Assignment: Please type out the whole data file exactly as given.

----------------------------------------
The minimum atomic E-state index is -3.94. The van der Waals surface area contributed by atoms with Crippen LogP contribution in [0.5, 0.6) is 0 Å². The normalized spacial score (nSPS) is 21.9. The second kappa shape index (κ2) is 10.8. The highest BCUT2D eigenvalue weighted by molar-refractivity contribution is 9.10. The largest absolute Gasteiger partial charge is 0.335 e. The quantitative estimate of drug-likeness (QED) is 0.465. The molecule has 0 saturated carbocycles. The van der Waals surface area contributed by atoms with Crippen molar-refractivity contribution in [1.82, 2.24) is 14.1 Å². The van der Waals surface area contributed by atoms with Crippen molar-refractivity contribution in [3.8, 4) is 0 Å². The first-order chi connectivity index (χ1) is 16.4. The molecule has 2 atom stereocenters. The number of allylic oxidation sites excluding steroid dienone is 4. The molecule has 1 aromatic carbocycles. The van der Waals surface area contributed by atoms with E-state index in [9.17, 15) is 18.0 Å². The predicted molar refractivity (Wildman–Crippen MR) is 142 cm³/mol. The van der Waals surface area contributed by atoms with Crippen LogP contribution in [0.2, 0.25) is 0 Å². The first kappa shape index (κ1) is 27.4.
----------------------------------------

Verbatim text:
The minimum atomic E-state index is -3.94. The van der Waals surface area contributed by atoms with Crippen LogP contribution in [0.5, 0.6) is 0 Å². The normalized spacial score (nSPS) is 21.9. The second kappa shape index (κ2) is 10.8. The highest BCUT2D eigenvalue weighted by molar-refractivity contribution is 9.10. The largest absolute Gasteiger partial charge is 0.335 e. The quantitative estimate of drug-likeness (QED) is 0.465. The molecule has 0 saturated carbocycles. The van der Waals surface area contributed by atoms with Crippen molar-refractivity contribution in [1.82, 2.24) is 14.1 Å². The van der Waals surface area contributed by atoms with Crippen molar-refractivity contribution in [3.8, 4) is 0 Å². The first-order chi connectivity index (χ1) is 16.4. The molecule has 2 atom stereocenters. The number of allylic oxidation sites excluding steroid dienone is 4. The molecule has 1 aromatic carbocycles. The van der Waals surface area contributed by atoms with E-state index in [9.17, 15) is 18.0 Å². The predicted molar refractivity (Wildman–Crippen MR) is 142 cm³/mol. The van der Waals surface area contributed by atoms with Crippen LogP contribution in [0.2, 0.25) is 0 Å². The first kappa shape index (κ1) is 27.4.